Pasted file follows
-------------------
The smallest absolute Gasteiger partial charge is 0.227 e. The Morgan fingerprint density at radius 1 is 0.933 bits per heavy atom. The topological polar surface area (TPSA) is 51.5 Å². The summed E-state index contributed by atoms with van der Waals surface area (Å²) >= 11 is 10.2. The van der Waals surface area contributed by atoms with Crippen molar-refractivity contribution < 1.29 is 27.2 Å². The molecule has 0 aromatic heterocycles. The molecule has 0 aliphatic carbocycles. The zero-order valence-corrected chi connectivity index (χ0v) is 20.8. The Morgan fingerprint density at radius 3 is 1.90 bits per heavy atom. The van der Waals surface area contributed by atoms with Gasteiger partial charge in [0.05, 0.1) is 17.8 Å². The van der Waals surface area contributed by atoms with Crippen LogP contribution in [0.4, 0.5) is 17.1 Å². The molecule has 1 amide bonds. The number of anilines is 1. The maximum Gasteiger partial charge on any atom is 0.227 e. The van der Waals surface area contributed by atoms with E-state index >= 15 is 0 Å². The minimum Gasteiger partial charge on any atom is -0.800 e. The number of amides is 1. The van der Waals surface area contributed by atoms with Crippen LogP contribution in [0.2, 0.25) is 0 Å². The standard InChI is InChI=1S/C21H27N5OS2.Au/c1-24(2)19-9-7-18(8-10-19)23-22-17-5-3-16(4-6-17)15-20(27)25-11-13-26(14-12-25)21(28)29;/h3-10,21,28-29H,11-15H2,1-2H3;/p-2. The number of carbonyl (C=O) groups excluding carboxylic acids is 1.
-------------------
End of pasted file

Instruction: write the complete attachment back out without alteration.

The smallest absolute Gasteiger partial charge is 0.227 e. The Morgan fingerprint density at radius 1 is 0.933 bits per heavy atom. The topological polar surface area (TPSA) is 51.5 Å². The summed E-state index contributed by atoms with van der Waals surface area (Å²) >= 11 is 10.2. The van der Waals surface area contributed by atoms with Crippen molar-refractivity contribution < 1.29 is 27.2 Å². The molecule has 0 aromatic heterocycles. The molecule has 0 aliphatic carbocycles. The zero-order valence-corrected chi connectivity index (χ0v) is 20.8. The Morgan fingerprint density at radius 3 is 1.90 bits per heavy atom. The van der Waals surface area contributed by atoms with Gasteiger partial charge in [0.05, 0.1) is 17.8 Å². The van der Waals surface area contributed by atoms with Crippen LogP contribution in [0.4, 0.5) is 17.1 Å². The molecule has 1 amide bonds. The number of anilines is 1. The maximum Gasteiger partial charge on any atom is 0.227 e. The van der Waals surface area contributed by atoms with E-state index >= 15 is 0 Å². The minimum Gasteiger partial charge on any atom is -0.800 e. The number of amides is 1. The van der Waals surface area contributed by atoms with Crippen LogP contribution in [0.2, 0.25) is 0 Å². The standard InChI is InChI=1S/C21H27N5OS2.Au/c1-24(2)19-9-7-18(8-10-19)23-22-17-5-3-16(4-6-17)15-20(27)25-11-13-26(14-12-25)21(28)29;/h3-10,21,28-29H,11-15H2,1-2H3;/p-2. The number of carbonyl (C=O) groups excluding carboxylic acids is 1.